Savings your risk management tool in case of catastrophe

By Staff Writer
Life requires a Plan B and that normally means a savings nest-egg to tide you over when things go wrong. Unfortunately most South Africans simply hope for the best and make little provision for tough times.

The enduring need for a savings ‘cushion' is one of the key National Savings Month messages from the South African Savings Institute (SASI) as the annual awareness-raising initiative picks up momentum nationwide.

The theme - ‘Save for the Goal: The Path to Recovery' - emphasises long-term goal-setting and the role of savings as South Africa moves out of recession.

Recession was a wake-up call for many families, says Elizabeth Lwanga-Nanziri, SASI chief executive officer, and emphasised the need for savings as a coping mechanism.

She explains: "Saving for possible disaster is often put into the context of a car crash, industrial accidents, death or permanent injury. Specific insurance-based products exist to help consumers provide for risks such as this.

"But many other types of catastrophe occur, and in all instances it is advisable to have a cash reserve saved up to help you cope.

"One of the biggest catastrophes faced by the average family is retrenchment. It's devastating when a family breadwinner has been made redundant. Savings won't give you your job back, but at least they cushion the blow while you look for new work during the recovery."

In June, Statistics South Africa revealed that in the first quarter of the year - with South Africa in the recovery phase - 79 000 jobs were loss. In 2009, the economy shed 870 000 jobs in all.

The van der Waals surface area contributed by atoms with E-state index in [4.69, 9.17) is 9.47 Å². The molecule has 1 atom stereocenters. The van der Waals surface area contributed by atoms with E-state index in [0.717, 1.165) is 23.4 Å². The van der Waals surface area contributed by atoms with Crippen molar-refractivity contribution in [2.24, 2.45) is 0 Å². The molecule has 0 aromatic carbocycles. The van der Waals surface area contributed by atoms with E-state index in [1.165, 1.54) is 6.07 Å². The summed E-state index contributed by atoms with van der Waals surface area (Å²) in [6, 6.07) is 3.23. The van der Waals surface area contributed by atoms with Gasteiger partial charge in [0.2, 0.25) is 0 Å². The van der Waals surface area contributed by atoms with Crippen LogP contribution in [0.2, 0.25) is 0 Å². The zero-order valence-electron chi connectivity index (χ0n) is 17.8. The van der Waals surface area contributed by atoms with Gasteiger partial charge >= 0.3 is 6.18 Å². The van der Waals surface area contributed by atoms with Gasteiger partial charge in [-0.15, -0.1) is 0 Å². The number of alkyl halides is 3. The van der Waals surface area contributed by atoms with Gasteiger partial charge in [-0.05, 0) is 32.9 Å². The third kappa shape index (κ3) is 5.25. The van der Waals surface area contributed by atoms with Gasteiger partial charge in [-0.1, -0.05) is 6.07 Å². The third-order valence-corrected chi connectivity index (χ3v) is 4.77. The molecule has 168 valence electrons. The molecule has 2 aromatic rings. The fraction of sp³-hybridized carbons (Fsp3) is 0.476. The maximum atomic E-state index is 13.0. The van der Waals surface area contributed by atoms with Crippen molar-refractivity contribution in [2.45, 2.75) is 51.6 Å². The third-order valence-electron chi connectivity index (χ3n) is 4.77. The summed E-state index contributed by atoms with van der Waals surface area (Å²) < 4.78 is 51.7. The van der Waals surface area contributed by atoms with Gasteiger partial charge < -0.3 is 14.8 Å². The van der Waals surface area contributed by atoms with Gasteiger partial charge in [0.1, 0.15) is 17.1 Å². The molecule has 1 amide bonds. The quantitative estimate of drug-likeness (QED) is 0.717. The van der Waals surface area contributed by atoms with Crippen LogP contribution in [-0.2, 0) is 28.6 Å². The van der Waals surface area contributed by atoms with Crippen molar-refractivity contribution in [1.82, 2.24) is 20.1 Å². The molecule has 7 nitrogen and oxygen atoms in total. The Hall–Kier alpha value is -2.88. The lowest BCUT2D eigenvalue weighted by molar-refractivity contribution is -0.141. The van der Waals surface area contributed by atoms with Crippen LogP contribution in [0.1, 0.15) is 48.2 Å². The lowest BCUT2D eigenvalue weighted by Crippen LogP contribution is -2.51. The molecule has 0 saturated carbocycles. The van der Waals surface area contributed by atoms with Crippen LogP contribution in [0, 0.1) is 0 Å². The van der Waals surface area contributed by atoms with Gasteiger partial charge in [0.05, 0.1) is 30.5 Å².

"Job cuts in a growing economy are a reminder that unpleasant surprises can occur at any time," Elizabeth Lwanga-Nanziri.

"A savings nest-egg is the Plan B we all need. People say they can't afford to save. The truth is they can't afford not to."

SASI says it's never too late to start and recommends a simple five-step plan:

  1. Have a dream... think about what you want to achieve for yourself and your family
  2. Write it down ... set short-, medium- and long-term timeframes and write them down
  3. Make a savings plan ... estimate what you need to set aside weekly or monthly to reach your goals and start putting that money into savings products
  4. Draw up a household budget: make sure you know where your income goes, decide where to cut expenses and outgoings
  5. Stick to your plan: turn saving into a habit and don't let your savings plan slide.

Elizabeth Lwanga-Nanziri adds: "Hopefully, disaster won't strike. You then have a savings nest-egg that will continue to grow thanks to the miracle of annual compounding. But it would be a catastrophe if you wasted your cash reserve by frittering it away."

 

 

Recent Articles

Featured Should you authorize a minor on your credit card?

If you have children who need to move around independently, it may be practical to authorize them as users on your credit card. However, is this the right thing to do?

Economic devastation sees rapid rise in debt counselling

A survey conducted by DebtBusters indicates that consumers are increasingly turning to debt counselling.

How to reduce your risk of identity theft

Imagine your friend is a victim of identity fraud. We have a look at what this entails, and we find out what you can do to avoid getting into this situation yourself.

Deals

Wednesday Burger Nights at The Vineyard

Price: R190
When: Wednesdays
Where: Cape Town

Sanctuary Touch Monthly Special at Sanctuary Spa

Price: R490
When: Mondays to Sundays
Where: Cape Town

Blowdry Packages at Oayssis Hair and Beauty Bar

Price: R850 to R1800
When: Anytime
Where: Cape Town


Latest Guide

Guide to debt rehabilitation solutions